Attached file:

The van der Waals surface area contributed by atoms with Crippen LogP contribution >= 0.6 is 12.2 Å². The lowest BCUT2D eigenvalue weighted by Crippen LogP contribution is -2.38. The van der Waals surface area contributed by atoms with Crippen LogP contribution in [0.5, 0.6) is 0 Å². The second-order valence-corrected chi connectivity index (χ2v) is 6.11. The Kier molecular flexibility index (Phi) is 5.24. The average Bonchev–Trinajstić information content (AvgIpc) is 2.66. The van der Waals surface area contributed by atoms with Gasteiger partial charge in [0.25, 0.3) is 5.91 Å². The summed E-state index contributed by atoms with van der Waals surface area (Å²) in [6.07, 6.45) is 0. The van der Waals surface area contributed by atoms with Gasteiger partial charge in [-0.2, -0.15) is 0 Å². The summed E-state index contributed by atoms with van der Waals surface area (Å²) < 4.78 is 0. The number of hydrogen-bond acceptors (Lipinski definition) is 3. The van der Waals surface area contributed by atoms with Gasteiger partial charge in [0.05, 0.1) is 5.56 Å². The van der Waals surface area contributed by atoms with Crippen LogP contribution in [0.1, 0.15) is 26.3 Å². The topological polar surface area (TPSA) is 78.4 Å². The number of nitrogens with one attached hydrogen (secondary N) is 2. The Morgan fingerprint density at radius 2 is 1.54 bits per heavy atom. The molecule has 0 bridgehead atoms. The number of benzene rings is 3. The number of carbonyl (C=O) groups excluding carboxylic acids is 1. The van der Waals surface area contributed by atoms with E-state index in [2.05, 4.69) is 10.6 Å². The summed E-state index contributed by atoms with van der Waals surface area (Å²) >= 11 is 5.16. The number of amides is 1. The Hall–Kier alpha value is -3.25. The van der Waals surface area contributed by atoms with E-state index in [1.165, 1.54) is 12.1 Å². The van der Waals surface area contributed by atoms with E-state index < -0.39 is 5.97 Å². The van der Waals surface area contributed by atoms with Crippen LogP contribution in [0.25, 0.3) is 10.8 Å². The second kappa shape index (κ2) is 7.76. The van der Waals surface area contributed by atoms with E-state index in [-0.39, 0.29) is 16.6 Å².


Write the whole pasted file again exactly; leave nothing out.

The van der Waals surface area contributed by atoms with Crippen LogP contribution >= 0.6 is 12.2 Å². The lowest BCUT2D eigenvalue weighted by Crippen LogP contribution is -2.38. The van der Waals surface area contributed by atoms with Crippen LogP contribution in [0.5, 0.6) is 0 Å². The second-order valence-corrected chi connectivity index (χ2v) is 6.11. The Kier molecular flexibility index (Phi) is 5.24. The average Bonchev–Trinajstić information content (AvgIpc) is 2.66. The van der Waals surface area contributed by atoms with Gasteiger partial charge in [0.25, 0.3) is 5.91 Å². The summed E-state index contributed by atoms with van der Waals surface area (Å²) in [6.07, 6.45) is 0. The van der Waals surface area contributed by atoms with Gasteiger partial charge in [-0.2, -0.15) is 0 Å². The summed E-state index contributed by atoms with van der Waals surface area (Å²) < 4.78 is 0. The number of hydrogen-bond acceptors (Lipinski definition) is 3. The van der Waals surface area contributed by atoms with Gasteiger partial charge in [0.05, 0.1) is 5.56 Å². The van der Waals surface area contributed by atoms with Crippen LogP contribution in [0.1, 0.15) is 26.3 Å². The topological polar surface area (TPSA) is 78.4 Å². The number of nitrogens with one attached hydrogen (secondary N) is 2. The Morgan fingerprint density at radius 2 is 1.54 bits per heavy atom. The molecule has 0 bridgehead atoms. The number of benzene rings is 3. The number of carbonyl (C=O) groups excluding carboxylic acids is 1. The van der Waals surface area contributed by atoms with E-state index in [2.05, 4.69) is 10.6 Å². The summed E-state index contributed by atoms with van der Waals surface area (Å²) >= 11 is 5.16. The number of amides is 1. The Hall–Kier alpha value is -3.25. The van der Waals surface area contributed by atoms with E-state index in [1.165, 1.54) is 12.1 Å². The van der Waals surface area contributed by atoms with E-state index < -0.39 is 5.97 Å². The van der Waals surface area contributed by atoms with Crippen LogP contribution in [0.25, 0.3) is 10.8 Å². The second kappa shape index (κ2) is 7.76. The van der Waals surface area contributed by atoms with E-state index in [-0.39, 0.29) is 16.6 Å².